We’re now doing this really scary experiment – experimenting with our child’s future and his college preparedness.
The norm among everyone we personally know and what I read online is that to prepare a child for college, you must keep close tabs on his grades, help him sign up for extracurricular activities, specifically at least one sports activity and at least one music activity, encourage him to take on leadership roles in clubs and social groups outside school, and also sign him up for community service work. There are probably several other activities that people do to gain an edge over others that I am not aware of, because just this basic list leaves me exhausted.
We chose to opt out. We didn’t choose this just because we felt overwhelmed by what apparently needs to be done to guarantee my sons’ admission to an elite college. We did it because my son told us he wanted out. It’s not that he doesn’t want to go to college – he definitely does, but he wants to do it on his own terms. And, we let him decide.
The elite geek
So now, my son spends most of his free time on video games. He also makes YouTube videos on gaming. He is avidly interested in astrophysics and visually devours documentaries related to outer space, as well as glimpses of it in the popular sitcom, The Big Bang Theory. Because he prides himself on his nerdiness, he checks out videos on Khan academy related to Quantum mechanics. And, he’s memorized the entire periodic table.
With regard to arts, he is definitely interested in grammar and vocabulary, as well as in reading about Greek and Roman mythology, but that is the extent of it. I suspect the latter is more because of references in science fiction movies. Most disappointing to me is that he now disavows reading. I understand that in this day and age, there are many mediums of acquiring knowledge or being entertained other than the written word; still, it pinches that he doesn’t read actual books.
It also worries me that at this stage, he doesn’t seek a broader understanding of more subjects. Because of that, his grades are ‘A’s in Science and Math, but ‘B’s in all other subjects. I did the Asian mom thing by threatening to unplug his computer if he got worse, but that’s the extent of it.
Jocks v Nerds
We tried different sports, but truth be told, my son never had a penchant for sports. The best he did in was swimming, but even there, I could tell, he never had the interest to do well or be competitive. After keeping him in swimming long enough for him to be comfortable in water and competent enough to swim in the ocean, we mutually agreed to give up taking any more classes. The only ‘sports’ that he is still interested in is martial arts, which we continue with for now.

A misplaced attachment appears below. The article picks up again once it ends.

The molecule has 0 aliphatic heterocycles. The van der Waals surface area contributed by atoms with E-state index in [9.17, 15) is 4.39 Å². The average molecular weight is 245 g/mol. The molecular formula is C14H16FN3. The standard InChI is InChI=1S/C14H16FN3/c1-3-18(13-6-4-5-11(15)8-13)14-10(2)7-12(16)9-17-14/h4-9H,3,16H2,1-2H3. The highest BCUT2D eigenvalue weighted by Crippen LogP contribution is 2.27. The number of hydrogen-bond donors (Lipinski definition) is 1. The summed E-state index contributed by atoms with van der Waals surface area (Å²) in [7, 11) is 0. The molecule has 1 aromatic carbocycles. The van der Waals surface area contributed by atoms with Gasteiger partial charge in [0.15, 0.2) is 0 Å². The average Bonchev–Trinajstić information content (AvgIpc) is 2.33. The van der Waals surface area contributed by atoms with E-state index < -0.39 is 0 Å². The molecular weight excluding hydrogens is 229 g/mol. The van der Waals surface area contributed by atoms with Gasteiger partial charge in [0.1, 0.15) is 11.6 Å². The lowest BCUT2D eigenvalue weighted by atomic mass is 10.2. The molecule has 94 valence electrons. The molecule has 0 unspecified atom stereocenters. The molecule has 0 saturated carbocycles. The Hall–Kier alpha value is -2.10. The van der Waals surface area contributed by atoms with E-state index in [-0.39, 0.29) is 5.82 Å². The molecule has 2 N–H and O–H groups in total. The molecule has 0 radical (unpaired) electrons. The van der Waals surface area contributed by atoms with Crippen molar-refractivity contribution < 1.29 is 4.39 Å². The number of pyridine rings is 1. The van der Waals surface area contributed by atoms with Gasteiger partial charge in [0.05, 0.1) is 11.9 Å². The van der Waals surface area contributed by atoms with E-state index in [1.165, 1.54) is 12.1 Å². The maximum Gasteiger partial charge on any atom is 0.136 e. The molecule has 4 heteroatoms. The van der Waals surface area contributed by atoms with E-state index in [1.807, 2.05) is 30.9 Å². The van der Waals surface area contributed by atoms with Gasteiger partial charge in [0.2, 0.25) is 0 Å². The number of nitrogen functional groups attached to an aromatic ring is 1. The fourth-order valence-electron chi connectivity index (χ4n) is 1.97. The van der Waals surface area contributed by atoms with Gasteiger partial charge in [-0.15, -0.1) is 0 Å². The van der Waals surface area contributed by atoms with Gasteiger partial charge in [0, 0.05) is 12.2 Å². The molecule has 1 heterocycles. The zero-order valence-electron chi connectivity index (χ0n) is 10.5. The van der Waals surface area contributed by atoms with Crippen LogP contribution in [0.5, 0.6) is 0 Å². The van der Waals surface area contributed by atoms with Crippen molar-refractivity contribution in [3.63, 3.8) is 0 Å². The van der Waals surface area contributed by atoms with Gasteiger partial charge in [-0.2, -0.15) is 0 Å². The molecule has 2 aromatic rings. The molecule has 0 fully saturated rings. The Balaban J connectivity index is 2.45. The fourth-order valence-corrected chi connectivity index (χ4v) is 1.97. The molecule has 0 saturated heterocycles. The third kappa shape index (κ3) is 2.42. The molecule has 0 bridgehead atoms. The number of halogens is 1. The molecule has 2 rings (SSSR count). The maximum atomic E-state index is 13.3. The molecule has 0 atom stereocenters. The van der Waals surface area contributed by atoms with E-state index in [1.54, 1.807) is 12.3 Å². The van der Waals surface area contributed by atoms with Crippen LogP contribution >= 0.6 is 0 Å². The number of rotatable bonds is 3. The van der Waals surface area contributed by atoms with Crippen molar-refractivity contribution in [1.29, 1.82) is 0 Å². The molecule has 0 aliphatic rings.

Musically not yours
When he was a toddler, my kid used to insist on music being played continuously during car rides. He had a list of songs he loved and soon, we started sitting down with him to compile all his favorites into CDs. He also used to pick up songs very easily, even the Hindi ones, though he didn’t understand the words. He also used to keep the beat, used to beat-box well, such that we considered putting him for drum classes because he was so good at it. He now plays the clarinet in his middle school band. He also started piano classes two years back but he frequently talks about quitting nowadays.
The Husband, being a music connoisseur who was not able to develop his singing talent owing to financial constraints in his childhood, would have loved it if our son had chosen a career, or even developed his music affinity much further, but here again, we are ceding to his wish that he doesn’t want to spend that time.
[tweetthis twitter_handles=”@Roshniaamom”]We opted out of the college rat race![/tweetthis]
So effectively, by letting him do what he wants, we are either doing him a favor by not pushing him or doing him a tremendous disservice by not pushing him, especially in areas where we know he can be successful. This haunts me everyday, leaving me to wonder if he’ll end up playing video games in our ‘basement’ or whether he will be recognized as a focused, intelligent individual? Will people give him a chance for honing in on his interests or will they disqualify him because he’s not an all-rounder? Will he blame us for not guiding him and insisting on more? And, is it even worth worrying about since we parents really don’t have much say in the matter at this point?